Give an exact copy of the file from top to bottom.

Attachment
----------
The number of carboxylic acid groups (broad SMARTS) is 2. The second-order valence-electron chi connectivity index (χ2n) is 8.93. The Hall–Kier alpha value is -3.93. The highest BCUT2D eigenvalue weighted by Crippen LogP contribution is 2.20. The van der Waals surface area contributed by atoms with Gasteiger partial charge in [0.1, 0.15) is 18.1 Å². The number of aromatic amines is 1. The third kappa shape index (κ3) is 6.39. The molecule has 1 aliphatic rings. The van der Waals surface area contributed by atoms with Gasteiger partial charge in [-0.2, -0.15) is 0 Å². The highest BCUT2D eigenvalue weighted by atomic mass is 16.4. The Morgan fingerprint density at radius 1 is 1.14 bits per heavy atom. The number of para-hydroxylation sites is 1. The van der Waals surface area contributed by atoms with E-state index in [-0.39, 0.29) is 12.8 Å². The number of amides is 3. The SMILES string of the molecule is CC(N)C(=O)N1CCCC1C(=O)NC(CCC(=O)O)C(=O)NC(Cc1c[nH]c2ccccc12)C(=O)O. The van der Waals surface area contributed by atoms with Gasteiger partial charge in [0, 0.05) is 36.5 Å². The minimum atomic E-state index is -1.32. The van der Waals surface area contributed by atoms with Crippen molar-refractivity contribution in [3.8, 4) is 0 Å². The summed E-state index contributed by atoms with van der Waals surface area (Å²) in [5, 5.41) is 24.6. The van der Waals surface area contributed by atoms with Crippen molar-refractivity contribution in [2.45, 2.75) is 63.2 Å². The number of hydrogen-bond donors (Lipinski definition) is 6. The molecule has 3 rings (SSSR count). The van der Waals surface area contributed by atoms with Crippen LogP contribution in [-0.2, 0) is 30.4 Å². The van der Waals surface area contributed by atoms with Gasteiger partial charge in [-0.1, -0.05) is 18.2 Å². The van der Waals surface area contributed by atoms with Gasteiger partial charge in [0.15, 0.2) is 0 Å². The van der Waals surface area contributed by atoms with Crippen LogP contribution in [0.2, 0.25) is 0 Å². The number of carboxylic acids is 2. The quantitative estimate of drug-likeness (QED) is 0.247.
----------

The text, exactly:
The number of carboxylic acid groups (broad SMARTS) is 2. The second-order valence-electron chi connectivity index (χ2n) is 8.93. The Hall–Kier alpha value is -3.93. The highest BCUT2D eigenvalue weighted by Crippen LogP contribution is 2.20. The van der Waals surface area contributed by atoms with Gasteiger partial charge in [0.1, 0.15) is 18.1 Å². The number of aromatic amines is 1. The third kappa shape index (κ3) is 6.39. The molecule has 1 aliphatic rings. The van der Waals surface area contributed by atoms with Gasteiger partial charge in [-0.2, -0.15) is 0 Å². The highest BCUT2D eigenvalue weighted by atomic mass is 16.4. The Morgan fingerprint density at radius 1 is 1.14 bits per heavy atom. The number of para-hydroxylation sites is 1. The van der Waals surface area contributed by atoms with E-state index in [-0.39, 0.29) is 12.8 Å². The number of amides is 3. The SMILES string of the molecule is CC(N)C(=O)N1CCCC1C(=O)NC(CCC(=O)O)C(=O)NC(Cc1c[nH]c2ccccc12)C(=O)O. The van der Waals surface area contributed by atoms with Gasteiger partial charge in [0, 0.05) is 36.5 Å². The minimum atomic E-state index is -1.32. The van der Waals surface area contributed by atoms with Crippen molar-refractivity contribution in [3.8, 4) is 0 Å². The summed E-state index contributed by atoms with van der Waals surface area (Å²) in [5, 5.41) is 24.6. The van der Waals surface area contributed by atoms with Crippen molar-refractivity contribution in [2.45, 2.75) is 63.2 Å². The number of hydrogen-bond donors (Lipinski definition) is 6. The molecule has 3 rings (SSSR count). The van der Waals surface area contributed by atoms with Crippen LogP contribution in [-0.2, 0) is 30.4 Å². The van der Waals surface area contributed by atoms with Gasteiger partial charge in [-0.1, -0.05) is 18.2 Å². The van der Waals surface area contributed by atoms with Gasteiger partial charge in [0.15, 0.2) is 0 Å². The van der Waals surface area contributed by atoms with Crippen LogP contribution in [0.2, 0.25) is 0 Å². The number of carboxylic acids is 2. The quantitative estimate of drug-likeness (QED) is 0.247.